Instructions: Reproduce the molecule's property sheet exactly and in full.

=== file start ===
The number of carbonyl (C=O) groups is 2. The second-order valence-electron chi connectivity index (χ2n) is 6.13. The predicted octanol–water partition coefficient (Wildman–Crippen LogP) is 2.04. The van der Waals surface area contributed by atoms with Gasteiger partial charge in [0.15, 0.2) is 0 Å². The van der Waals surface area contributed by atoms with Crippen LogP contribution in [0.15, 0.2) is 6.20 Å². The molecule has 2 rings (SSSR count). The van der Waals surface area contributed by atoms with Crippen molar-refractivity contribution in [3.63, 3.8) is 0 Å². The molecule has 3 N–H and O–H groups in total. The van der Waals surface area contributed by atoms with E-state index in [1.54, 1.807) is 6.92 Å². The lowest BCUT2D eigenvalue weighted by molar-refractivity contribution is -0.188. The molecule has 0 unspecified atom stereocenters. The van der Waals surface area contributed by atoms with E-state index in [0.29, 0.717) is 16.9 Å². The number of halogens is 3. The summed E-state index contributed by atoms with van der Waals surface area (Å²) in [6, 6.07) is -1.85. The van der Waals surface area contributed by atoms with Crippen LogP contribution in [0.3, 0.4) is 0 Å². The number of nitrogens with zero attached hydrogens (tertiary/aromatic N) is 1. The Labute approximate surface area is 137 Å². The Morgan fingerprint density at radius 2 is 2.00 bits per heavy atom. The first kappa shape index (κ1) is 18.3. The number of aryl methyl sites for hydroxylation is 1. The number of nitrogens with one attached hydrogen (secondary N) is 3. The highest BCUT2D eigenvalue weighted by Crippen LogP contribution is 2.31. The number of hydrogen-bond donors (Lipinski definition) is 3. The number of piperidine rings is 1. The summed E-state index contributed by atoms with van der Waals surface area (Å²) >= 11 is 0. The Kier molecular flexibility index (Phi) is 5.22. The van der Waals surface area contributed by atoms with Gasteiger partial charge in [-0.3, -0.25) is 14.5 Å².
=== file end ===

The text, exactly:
The number of carbonyl (C=O) groups is 2. The second-order valence-electron chi connectivity index (χ2n) is 6.13. The predicted octanol–water partition coefficient (Wildman–Crippen LogP) is 2.04. The van der Waals surface area contributed by atoms with Gasteiger partial charge in [0.15, 0.2) is 0 Å². The van der Waals surface area contributed by atoms with Crippen LogP contribution in [0.15, 0.2) is 6.20 Å². The molecule has 2 rings (SSSR count). The van der Waals surface area contributed by atoms with Crippen molar-refractivity contribution in [3.63, 3.8) is 0 Å². The molecule has 3 N–H and O–H groups in total. The van der Waals surface area contributed by atoms with E-state index in [1.54, 1.807) is 6.92 Å². The lowest BCUT2D eigenvalue weighted by molar-refractivity contribution is -0.188. The molecule has 0 unspecified atom stereocenters. The van der Waals surface area contributed by atoms with E-state index in [0.29, 0.717) is 16.9 Å². The number of halogens is 3. The summed E-state index contributed by atoms with van der Waals surface area (Å²) in [6, 6.07) is -1.85. The van der Waals surface area contributed by atoms with Crippen LogP contribution in [0.3, 0.4) is 0 Å². The number of nitrogens with zero attached hydrogens (tertiary/aromatic N) is 1. The Labute approximate surface area is 137 Å². The Morgan fingerprint density at radius 2 is 2.00 bits per heavy atom. The first kappa shape index (κ1) is 18.3. The number of aryl methyl sites for hydroxylation is 1. The number of nitrogens with one attached hydrogen (secondary N) is 3. The highest BCUT2D eigenvalue weighted by Crippen LogP contribution is 2.31. The number of hydrogen-bond donors (Lipinski definition) is 3. The number of piperidine rings is 1. The summed E-state index contributed by atoms with van der Waals surface area (Å²) >= 11 is 0. The Kier molecular flexibility index (Phi) is 5.22. The van der Waals surface area contributed by atoms with Gasteiger partial charge in [-0.3, -0.25) is 14.5 Å².